Karen Jenvey
Ames Research Center, Moffett Field, Calif.

Jill Dunbar
NASA Ames Research Center, Moffett Field, Calif.
Sept. 29, 2011
NASA Supercomputer Enables Largest Cosmological Simulations
MOFFETT FIELD, Calif. – Scientists have generated the largest and most realistic cosmological simulations of the evolving universe to-date, thanks to NASA’s powerful Pleiades supercomputer. Using the "Bolshoi" simulation code, researchers hope to explain how galaxies and other very large structures in the universe changed since the Big Bang.

To complete the enormous Bolshoi simulation, which traces how largest galaxies and galaxy structures in the universe were formed billions of years ago, astrophysicists at New Mexico State University Las Cruces, New Mexico and the University of California High-Performance Astrocomputing Center (UC-HIPACC), Santa Cruz, Calif. ran their code on Pleiades for 18 days, consumed millions of hours of computer time, and generating enormous amounts of data. Pleiades is the seventh most powerful supercomputer in the world.

“NASA installs systems like Pleiades, that are able to run single jobs that span tens of thousands of processors, to facilitate scientific discovery,” said William Thigpen, systems and engineering branch chief in the NASA Advanced Supercomputing (NAS) Division at NASA's Ames Research Center.

"The Bolshoi simulation is an excellent example of work done in support of NASA’s science goal to understand how stars, galaxies and planets are formed, in order to get a picture of how the universe has changed over billions of years,” Thigpen added.

The Bolshoi simulation models the distribution of dark matter across a span of one billion light years to better understand how structures like galaxies formed in the early universe. Dark matter -- a mysterious substance with immense gravity that does not interact with normal matter and cannot be directly observed – makes up roughly 25 percent of the universe.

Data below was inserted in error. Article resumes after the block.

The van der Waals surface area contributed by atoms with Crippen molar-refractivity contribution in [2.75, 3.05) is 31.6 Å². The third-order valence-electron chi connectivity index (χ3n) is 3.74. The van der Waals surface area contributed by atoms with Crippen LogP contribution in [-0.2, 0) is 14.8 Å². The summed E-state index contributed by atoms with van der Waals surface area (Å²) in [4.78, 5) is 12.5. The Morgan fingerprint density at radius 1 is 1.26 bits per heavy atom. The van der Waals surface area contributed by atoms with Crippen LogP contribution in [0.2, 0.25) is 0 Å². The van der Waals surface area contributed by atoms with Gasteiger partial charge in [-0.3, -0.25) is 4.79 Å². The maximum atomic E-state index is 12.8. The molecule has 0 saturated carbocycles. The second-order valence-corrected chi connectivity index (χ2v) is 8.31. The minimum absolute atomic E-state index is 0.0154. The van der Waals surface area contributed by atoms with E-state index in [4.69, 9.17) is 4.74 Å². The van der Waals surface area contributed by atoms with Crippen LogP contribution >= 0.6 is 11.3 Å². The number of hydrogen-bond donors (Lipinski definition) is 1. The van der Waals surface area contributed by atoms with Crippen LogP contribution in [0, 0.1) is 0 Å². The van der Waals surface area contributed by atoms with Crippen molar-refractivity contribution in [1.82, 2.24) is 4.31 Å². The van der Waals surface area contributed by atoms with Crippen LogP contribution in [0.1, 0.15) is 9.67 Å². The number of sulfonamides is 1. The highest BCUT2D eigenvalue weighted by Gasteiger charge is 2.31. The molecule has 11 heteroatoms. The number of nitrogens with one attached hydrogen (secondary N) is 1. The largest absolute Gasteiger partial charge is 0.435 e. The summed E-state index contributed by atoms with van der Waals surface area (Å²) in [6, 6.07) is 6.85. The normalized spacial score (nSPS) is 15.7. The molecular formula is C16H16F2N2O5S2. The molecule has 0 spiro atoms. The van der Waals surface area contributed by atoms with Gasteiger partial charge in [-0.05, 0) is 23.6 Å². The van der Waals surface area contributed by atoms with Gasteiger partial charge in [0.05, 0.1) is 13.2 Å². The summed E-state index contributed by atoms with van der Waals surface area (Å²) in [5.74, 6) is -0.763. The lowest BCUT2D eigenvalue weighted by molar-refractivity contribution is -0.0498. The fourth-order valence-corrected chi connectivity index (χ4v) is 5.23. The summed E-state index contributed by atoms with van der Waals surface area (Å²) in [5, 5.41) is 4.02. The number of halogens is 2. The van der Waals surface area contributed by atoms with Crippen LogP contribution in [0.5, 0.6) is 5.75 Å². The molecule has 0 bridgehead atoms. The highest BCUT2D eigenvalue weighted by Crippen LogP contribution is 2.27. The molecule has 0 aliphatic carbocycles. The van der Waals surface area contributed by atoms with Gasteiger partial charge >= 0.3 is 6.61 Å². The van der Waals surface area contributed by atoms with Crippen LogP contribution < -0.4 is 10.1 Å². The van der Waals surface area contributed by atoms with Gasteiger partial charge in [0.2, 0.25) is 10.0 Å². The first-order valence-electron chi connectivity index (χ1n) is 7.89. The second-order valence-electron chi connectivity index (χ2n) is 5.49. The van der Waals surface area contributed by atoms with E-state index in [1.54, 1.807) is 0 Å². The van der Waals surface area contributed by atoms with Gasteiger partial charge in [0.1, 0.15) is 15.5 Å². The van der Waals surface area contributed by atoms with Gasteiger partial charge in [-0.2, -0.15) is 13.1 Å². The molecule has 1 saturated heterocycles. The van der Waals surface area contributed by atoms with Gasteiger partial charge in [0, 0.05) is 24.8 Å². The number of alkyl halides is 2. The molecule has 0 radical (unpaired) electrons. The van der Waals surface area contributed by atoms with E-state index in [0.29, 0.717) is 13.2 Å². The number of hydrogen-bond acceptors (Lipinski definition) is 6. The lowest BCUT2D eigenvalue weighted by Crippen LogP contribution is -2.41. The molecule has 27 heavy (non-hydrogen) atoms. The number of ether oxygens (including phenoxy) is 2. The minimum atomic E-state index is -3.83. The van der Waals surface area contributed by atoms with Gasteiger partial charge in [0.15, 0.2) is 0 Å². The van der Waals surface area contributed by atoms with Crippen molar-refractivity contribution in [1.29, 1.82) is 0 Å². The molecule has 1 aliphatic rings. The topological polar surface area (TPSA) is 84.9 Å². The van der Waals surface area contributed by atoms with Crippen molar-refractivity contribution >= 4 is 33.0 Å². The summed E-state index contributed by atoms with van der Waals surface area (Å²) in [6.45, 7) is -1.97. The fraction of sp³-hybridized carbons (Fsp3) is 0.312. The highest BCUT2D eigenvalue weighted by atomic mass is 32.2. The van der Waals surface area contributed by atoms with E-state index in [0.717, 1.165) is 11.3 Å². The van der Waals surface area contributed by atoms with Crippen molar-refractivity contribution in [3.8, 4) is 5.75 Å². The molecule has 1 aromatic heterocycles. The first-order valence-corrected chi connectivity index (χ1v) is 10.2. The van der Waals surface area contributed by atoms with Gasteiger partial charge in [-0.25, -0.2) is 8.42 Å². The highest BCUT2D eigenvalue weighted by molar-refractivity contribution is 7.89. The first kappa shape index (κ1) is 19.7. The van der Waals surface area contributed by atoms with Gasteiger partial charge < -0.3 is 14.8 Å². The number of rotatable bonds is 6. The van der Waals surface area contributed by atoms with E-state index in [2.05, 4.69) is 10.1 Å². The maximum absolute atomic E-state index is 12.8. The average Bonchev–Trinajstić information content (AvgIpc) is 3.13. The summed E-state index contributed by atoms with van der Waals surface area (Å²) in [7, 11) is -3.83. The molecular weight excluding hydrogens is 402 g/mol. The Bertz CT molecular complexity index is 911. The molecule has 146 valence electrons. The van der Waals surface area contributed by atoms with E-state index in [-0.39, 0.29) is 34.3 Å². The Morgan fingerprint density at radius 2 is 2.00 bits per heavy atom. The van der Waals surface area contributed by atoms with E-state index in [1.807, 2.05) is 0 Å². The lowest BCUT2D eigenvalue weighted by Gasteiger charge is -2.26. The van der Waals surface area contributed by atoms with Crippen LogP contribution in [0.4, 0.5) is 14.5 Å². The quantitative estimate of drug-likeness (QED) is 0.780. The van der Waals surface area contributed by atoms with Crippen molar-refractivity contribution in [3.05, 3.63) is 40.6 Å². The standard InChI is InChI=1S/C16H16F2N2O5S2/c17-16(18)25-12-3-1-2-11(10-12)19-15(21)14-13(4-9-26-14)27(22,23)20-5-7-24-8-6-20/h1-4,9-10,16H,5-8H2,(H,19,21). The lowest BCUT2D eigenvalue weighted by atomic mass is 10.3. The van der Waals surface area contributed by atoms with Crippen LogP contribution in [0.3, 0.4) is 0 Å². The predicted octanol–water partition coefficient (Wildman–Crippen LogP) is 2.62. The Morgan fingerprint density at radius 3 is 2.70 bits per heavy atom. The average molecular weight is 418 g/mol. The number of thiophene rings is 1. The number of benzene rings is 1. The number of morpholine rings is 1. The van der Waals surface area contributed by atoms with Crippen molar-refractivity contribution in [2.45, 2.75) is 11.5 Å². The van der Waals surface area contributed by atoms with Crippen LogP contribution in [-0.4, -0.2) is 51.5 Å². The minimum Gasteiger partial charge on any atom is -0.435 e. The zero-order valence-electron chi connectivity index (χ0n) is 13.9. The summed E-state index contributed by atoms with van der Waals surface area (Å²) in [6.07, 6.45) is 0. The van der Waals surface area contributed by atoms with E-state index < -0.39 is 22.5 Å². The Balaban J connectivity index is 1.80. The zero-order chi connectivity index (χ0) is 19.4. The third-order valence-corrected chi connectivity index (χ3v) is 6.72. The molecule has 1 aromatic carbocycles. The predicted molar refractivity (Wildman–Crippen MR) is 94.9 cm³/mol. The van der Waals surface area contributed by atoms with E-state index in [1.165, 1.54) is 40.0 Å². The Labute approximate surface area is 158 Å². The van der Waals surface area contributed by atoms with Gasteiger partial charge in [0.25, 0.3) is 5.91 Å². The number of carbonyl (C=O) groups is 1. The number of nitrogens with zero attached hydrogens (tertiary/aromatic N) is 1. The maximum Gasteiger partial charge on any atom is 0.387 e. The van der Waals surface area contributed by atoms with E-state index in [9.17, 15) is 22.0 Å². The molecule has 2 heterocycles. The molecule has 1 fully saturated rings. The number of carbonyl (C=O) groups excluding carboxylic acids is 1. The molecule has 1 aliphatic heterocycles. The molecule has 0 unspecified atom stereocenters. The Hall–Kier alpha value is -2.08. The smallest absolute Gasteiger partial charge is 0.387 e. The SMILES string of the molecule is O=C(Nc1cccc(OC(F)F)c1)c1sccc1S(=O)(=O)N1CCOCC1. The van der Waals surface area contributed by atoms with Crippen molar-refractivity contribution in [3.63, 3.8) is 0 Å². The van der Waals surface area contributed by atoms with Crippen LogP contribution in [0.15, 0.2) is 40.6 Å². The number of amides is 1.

Bolshoi uses data gathered from NASA’s highly successful Wilkinson Microwave Anisotropy Probe (WMAP) mission. MAP measured the faint "cosmic microwave background" left over from the Big Bang - the signature of early matter in the universe - to trace the eventual formation of large structures. The universe is approximately 13.7 billion years old. Pleiades’ new graphics processing units from NVIDIA, Corp. have greatly sped up parts of the Bolshoi calculations.

"Being able to tap into the power and speed of Pleiades has improved the Bolshoi simulation in every respect,” said Joel Primack, director of the University of California High-Performance AstroComputing Center (UC-HIPACC) and co-investigator on two studies reporting on the simulation results, slated for publication in the Astrophysical Journal in October. “In addition, ultra-high-resolution images and animations created by NAS visualization experts have provided the basis for imaging and interpreting our latest simulation results,” Primack said.

NAS has produced breathtaking images and animations that show the formation, evolution, and merger of "dark matter halos,” the massive gravity wells in which galaxies form. These visualizations were made possible by custom software tools developed by the NAS data analysis and visualization team.

For more information about the Pleiades supercomputer, visit:

For more information about the Bolshoi Cosmological Simulation, visit:


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